Road crashes are notably exacerbating the government’s burden on health and medical costs where approximately 49 per cent of injuries at the Muhimbili National Orthopaedic Institute (MOI) are victims of bodaboda crashes requiring emergency care compared to motor vehicle and other crashes which claim 27 per cent and 24 per cent respectively as reported by MOI.

According to reports, many commercial riders do not have health insurance and are more likely to have their hospital expenses paid by government medical funds.

Millions of shillings are spent on motorcycle-related deaths and injuries each year. Emergency services and loss of workforce and properties make up a large portion of the cost.

In most cases, the government and families of victims spend huge amounts in case of long-term medical care expenses.

Treating serious injuries can take a long time and often prove to be very expensive.

Why the country needs effective helmet legislation Wearing a helmet is the single most effective way of reducing head injuries and fatalities resulting from motorcycle and bicycle crashes, say health experts.

They warn that riders and motorcycle passengers without helmets have a greater chance of suffering serious brain injuries.

Proper use of helmets contributes 42 per cent to reducing the risk of physical injuries and 69 per cent reduces the risk of head injuries according to the World Health Organisation (WHO).

Wearing a helmet has also been shown to decrease the risk and severity of injuries among motorcyclists by about 70 per cent, the likelihood of death by almost 40 per cent, and to substantially reduce the costs of healthcare associated with such crashes.

For the past five years, road safety stakeholders in the country have been pushing for the amendment of the Road Traffic Act (RTA) to adequately address helmet wearing and other risk factors.

The RTA, thus, provides for the requirement of wearing helmets by motorcycle riders under section 39 (11), but is silent on passengers, who often suffer fatal injuries during crashes.

Section 39 (12) of the Road Safety Act (RTA 1973) require that: The rider of a motorcycle must wear an approved motorcycle helmet securely fitted and fastened on the rider’s head, This basically means that the law only requires the riders to wear helmets, but it doesn’t make it mandatory for a motorcycle passenger to wear protective helmet.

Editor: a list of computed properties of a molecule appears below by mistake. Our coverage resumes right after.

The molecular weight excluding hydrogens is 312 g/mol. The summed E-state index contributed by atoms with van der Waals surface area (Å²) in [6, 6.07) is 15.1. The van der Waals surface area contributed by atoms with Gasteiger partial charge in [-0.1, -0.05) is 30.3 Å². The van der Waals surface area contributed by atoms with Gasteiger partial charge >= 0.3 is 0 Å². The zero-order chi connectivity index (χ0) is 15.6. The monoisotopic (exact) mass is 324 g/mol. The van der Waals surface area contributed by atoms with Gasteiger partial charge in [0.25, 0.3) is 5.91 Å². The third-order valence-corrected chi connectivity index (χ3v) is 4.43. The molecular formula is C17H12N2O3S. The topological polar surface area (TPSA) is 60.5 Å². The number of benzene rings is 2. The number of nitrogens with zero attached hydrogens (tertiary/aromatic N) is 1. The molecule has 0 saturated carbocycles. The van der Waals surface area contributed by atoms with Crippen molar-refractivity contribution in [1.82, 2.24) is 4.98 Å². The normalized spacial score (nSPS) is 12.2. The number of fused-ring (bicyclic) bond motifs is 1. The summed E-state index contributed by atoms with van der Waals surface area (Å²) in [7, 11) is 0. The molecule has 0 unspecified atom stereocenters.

It also prohibits any person younger than the age of 16 to ride a motor vehicle, which means that helmet laws do not cover children under 16 because they are actually not allowed to ride as passengers.

That makes it fall short of the required international standards. The Road Safety stakeholders argue that it is very crucial for the law to require bodaboda riders and passengers including children to put on helmets which are in compliance with the TBS quality assurance requirements.

Coming together under one umbrella dubbed the Coalition Advocating for Improved Road Safety Legal and Policy Environment in Tanzania, the road safety stakeholders recommend that the RTA clearly stipulate that the helmets be of a specific standard as per the specifications of the TBS.

“There should be an amendment for the law to mandate passengers to wear helmets too regardless of whether it is a commercial or non-commercial motorcycle taxi,” says Markphason Buberwa, a legal analyst with Tanzania Law Society (TLS), one of coalition members.

The law, according to the coalition’s Position Paper, 2019 Revised Version, should also provide for a mechanism to control the standards of helmets that are imported or manufactured in the country.

Evidence shows that although some of the boda boda are complying with the rules especially by putting on helmets, yet they have suffered head injuries at the time of the crash as those protective gears are of substandard.

According to Executive Officer for Helmet Vaccine Initiative Tanzania (HVIT), Mr Alpherio Nchimbi, in Tanzania, helmets are required to conform to Tanzania Bureau of Standards.

He says helmets available on markets are substandard, which put the lives of motorcycle riders at great danger.

As a result, Tanzania Bureau of Standards (TBS) Quality Engineering Department Head, Yona Afrika, acknowledges the existence of substandard helmets on local markets.

He says the quality and standard watchdog has been working hard to Check the importation of counterfeit helmets through regular impromptu inspections; and stocks of substandard helmets are set on fire so as to ensure they don’t reach consumers.

The road safety coalition says as far as the quality and standard of helmets is concerned, it would be important for the TBS and the police force to work jointly to ensure enforcement of the standard 1478.

Key to motorcycle crashes reduction is the amendment of the Road Traffic Act.

Unfortunately, the process has taken longer meaning the motorcycle drivers and their passengers have continued to ride on the death trap.

THE Russian Centre for Science and Culture, famously ...

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Mwandishi: ADAM LUTTA